• School mechanical systems

2022 Community Engagement

  • In Community Consolidated School District 89, we empower all learners to recognize and optimize their full potential.

    We are passionate about our students’ success and committed to building a stronger community. Across our five schools, we have hundreds of learning spaces that are used every day to keep students safe, inspired, and educated. In our family-focused district, we all work together to ensure every single student is successful. This collaboration creates a well-balanced learning environment for our students that helps them succeed academically, socially, and emotionally. It’s working: our students achieve the highest Illinois Assessment of Readiness (IAR) scores of all Glenbard feeder schools and rank in the top 15 percent in the nation for academic achievement.

    Even while being one of the highest-performing districts, we are one of the most fiscally conservative. We ensure the public’s resources are focused on classrooms because that is where they have the greatest impact for students, teachers, and our community. Our administrative spending per student is the third-best in all of DuPage County. We made nearly $3 mTeacher speaking with studentillion in cuts from 2008 to 2018, and we continue to find savings for taxpayers through joint purchasing, grants, federal funding, and smart policies. As a result, our district spends the lowest per pupil of all Glenbard feeder schools and the fifth-lowest of all elementary districts in the county.

    The biggest challenge facing us today, and for the past two years, is the COVID-19 pandemic. Keeping our students and staff healthy while keeping kids in school has been our top priority. We’ve upgraded ventilation systems, implemented key mitigation practices, and hired additional custodians and lunchroom staff. Many of these improvements will continue beyond the pandemic. 

    While we stay focused on our response to the pandemic, we have not lost sight of our other major challenges.

    We need schools with clean air, secure entrances, and increased accessibility. All five CCSD 89 schools are more than 50 years old. Although the buildings are well-maintained, their age creates significant infrastructure needs. Enrollment has increased 12.4 percent since 2012 and is projected to continue to rise.

    We’ve tackled major challenges together in recent years. We implemented boundary changes that eased overcrowding in one building and underutilization in another. We collaborated on a responsible operating-rate increase that solved our district’s structural deficit and kept us from having to make budget cuts inside classrooms. This is what CCSD 89 is known for: working calmly and deliberately as a community to proactively overcome challenges. 

    Our next challenge is addressing the growing infrastructure needs of our aging buildings. This work isn’t flashy, but it’s necessary. We must maintain our district's largest physical asset and protect the community’s investment in these buildings. We must provide our students an even safer and more comfortable place to learn and grow. We must have clean and well-circulated air so our kids stay healthy. We must make our buildings more accessible for all our students.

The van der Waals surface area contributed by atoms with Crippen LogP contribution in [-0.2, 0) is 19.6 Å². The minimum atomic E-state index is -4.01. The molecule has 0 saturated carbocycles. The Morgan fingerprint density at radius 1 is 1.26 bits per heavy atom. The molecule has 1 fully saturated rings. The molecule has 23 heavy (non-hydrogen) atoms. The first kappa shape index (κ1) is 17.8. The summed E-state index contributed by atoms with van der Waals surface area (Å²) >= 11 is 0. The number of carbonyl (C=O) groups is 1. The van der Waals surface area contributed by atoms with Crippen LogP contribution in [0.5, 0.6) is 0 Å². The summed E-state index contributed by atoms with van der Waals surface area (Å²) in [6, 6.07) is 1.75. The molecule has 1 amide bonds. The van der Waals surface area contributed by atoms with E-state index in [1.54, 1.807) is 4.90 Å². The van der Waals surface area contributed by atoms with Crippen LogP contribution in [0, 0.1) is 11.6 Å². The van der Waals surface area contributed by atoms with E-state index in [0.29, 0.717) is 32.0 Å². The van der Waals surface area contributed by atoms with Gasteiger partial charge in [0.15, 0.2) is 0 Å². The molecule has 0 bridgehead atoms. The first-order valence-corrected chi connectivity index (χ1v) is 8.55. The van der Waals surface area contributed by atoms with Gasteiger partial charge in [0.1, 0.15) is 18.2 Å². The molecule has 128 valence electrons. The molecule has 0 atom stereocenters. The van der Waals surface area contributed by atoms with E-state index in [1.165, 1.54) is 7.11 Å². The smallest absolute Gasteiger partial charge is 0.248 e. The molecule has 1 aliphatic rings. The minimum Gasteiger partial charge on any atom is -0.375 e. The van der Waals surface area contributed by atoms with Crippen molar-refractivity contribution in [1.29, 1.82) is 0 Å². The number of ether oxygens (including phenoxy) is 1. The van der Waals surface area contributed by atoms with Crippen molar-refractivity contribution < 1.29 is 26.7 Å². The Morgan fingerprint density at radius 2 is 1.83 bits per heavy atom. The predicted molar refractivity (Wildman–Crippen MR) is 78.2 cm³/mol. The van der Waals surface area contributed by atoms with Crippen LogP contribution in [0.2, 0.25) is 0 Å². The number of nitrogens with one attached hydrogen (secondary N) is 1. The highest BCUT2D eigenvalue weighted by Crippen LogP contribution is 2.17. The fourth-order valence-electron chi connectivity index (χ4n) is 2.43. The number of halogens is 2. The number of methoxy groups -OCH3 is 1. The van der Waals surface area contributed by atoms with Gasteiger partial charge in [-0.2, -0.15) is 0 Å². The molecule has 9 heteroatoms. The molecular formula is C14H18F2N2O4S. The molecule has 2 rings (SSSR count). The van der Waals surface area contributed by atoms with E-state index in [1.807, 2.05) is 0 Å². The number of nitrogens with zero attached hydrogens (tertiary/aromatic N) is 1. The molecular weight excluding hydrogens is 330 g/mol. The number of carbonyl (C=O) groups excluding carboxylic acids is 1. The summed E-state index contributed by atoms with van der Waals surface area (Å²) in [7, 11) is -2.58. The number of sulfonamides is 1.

While we’re doing the best we can with limited resources, we need the community's input on how to address our infrastructure challenges.

    We’re stretched to the limit; much of this work has been deferred as long as possible. With current operational funds, it would take about 20 years to complete these projects. Waiting that Preschool kids writinglong could create health and safety problems for our district.

    Our dedication to fiscal responsibility affords us a rare opportunity to tackle this challenge while achieving property tax relief for residents. Because the district paid off a set of bonds that will expire in 2021, property taxes for district residents will already be reduced by an average of $239 per year.

    The district now has a second set of bonds set to expire in the coming years. We need to consider how much of this second set of bonds to renew so we can address urgent infrastructure projects while still providing additional property-tax relief. 

    In the coming months, our community will collaborate on a long-term infrastructure plan for our schools. While other districts pursue tax increases to build expensive new buildings, we will develop a fiscally responsible plan that protects our infrastructure, improves educational environments, keeps our students and teachers safe, and provides property-tax relief.

Upcoming meetings

    • January 11: Finance Committee meeting at Glen Crest (6 p.m.)
    • January 19: Public-engagement session at Briar Glen (6 p.m.)
    • January 22: Public-engagement session at Arbor View (10 a.m.)
    • January 27: Public-engagement session - online only (6 p.m.)
    • February 15: Finance Committee meeting at Arbor View (6 p.m.)
    • March 7: Finance Committee meeting at district office (6 p.m.)
    • March 21: Board of Education meeting, (7 p.m.)